SHOUKRY: Well, that is certainly a possibility. And there might be an intention that they are forcibly thereby displaced and that they lose their

property and they lose their homeland for purposes of a political reason. And that is absolutely a violation. If it doesn't constitute a war crime in

itself, the displacement, the forcible displacement of a population of that size is unjustified and unwarranted.

AMANPOUR: Your president, President Sisi, will be meeting -- along with the king of Jordan and Mahmoud Abbas, the head -- the president of the

Palestinian Authority, will be meeting with President Biden in Amman. What do you think this conversation is aimed at? What are we looking at

immediately and in the long-term?

SHOUKRY: Well, in the immediate term, I believe the conversation would have to emphasize the importance of protecting civilian lives, the necessity to

provide humanitarian access, to provide safe havens for civilians so that they are provided their rights under international and humanitarian law.

But also, it necessarily would have to deal with the prospects of re- initiation of a political pathway and a political horizon for the establishment and the end of the conflict of a two-state solution. We have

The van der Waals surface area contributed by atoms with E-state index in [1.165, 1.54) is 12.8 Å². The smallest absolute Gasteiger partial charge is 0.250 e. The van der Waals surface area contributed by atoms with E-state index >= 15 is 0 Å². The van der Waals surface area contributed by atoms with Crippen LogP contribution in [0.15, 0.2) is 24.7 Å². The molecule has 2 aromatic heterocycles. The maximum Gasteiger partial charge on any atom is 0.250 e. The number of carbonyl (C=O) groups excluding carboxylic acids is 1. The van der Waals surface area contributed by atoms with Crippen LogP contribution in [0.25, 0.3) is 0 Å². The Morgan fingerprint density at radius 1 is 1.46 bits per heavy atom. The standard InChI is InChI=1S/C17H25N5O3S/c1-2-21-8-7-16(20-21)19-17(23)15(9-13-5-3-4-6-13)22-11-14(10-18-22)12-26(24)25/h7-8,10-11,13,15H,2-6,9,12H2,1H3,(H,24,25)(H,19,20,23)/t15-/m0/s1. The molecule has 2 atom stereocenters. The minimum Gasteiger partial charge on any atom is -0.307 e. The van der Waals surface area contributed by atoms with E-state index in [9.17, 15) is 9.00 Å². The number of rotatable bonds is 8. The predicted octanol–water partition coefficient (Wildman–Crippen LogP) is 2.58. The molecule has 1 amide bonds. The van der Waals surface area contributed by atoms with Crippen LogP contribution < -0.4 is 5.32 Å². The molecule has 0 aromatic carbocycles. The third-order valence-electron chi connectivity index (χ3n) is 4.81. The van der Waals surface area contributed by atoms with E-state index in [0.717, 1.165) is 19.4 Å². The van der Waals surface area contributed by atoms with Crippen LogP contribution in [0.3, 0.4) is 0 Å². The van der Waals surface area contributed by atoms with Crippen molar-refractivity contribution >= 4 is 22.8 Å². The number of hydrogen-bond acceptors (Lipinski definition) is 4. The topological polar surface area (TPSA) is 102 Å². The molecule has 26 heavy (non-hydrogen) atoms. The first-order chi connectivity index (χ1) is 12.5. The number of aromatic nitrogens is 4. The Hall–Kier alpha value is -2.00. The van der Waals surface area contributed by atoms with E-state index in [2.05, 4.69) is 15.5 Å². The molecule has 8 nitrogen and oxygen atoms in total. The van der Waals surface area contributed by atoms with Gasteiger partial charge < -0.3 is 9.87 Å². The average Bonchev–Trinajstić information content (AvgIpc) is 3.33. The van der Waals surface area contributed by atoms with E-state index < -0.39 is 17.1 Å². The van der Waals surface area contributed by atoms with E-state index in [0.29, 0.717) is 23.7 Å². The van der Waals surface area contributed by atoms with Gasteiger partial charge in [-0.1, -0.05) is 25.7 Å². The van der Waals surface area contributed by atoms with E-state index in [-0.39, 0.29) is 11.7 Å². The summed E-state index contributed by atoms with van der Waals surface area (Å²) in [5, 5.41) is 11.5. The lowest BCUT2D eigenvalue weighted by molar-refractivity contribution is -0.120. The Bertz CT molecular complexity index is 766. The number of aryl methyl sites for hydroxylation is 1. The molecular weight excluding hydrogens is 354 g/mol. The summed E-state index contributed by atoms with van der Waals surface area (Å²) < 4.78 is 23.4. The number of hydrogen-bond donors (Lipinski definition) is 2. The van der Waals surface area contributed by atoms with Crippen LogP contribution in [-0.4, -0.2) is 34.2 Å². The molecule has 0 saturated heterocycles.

constantly been trying to manage the Palestinian issue, and we have certainly failed. And I don't think that if the International Community is

-- has the resolve and the commitment to the two-state solution as the internationally recognized way to end this conflict and the suffering of

both the Israeli and the Palestinian people, then we do have to regain the political horizon of the end of the conflict on the basis of the two-state

solution. Those are the most important issues I think that can free this region from this conflict cycle of conflict and violence.

AMANPOUR: Sameh Shoukry, Egypt was the first to make peace with Israel and then there was Jordan and you've all been involved in these negotiations

for a permanent settlement. So, what do you think if -- well, firstly, do you believe that Israel can remove the military threat posed by Hamas? And

if it does, who then governs Gaza?

SHOUKRY: Well, I really can't comment on military operations, it's not my expertise. I believe that Gaza can be governed by the Palestinian people of

Gaza and by the reintroduction of the Palestinian Authority that has the responsibility of governance of the occupied Palestinian territories and

should be given the opportunity to do so.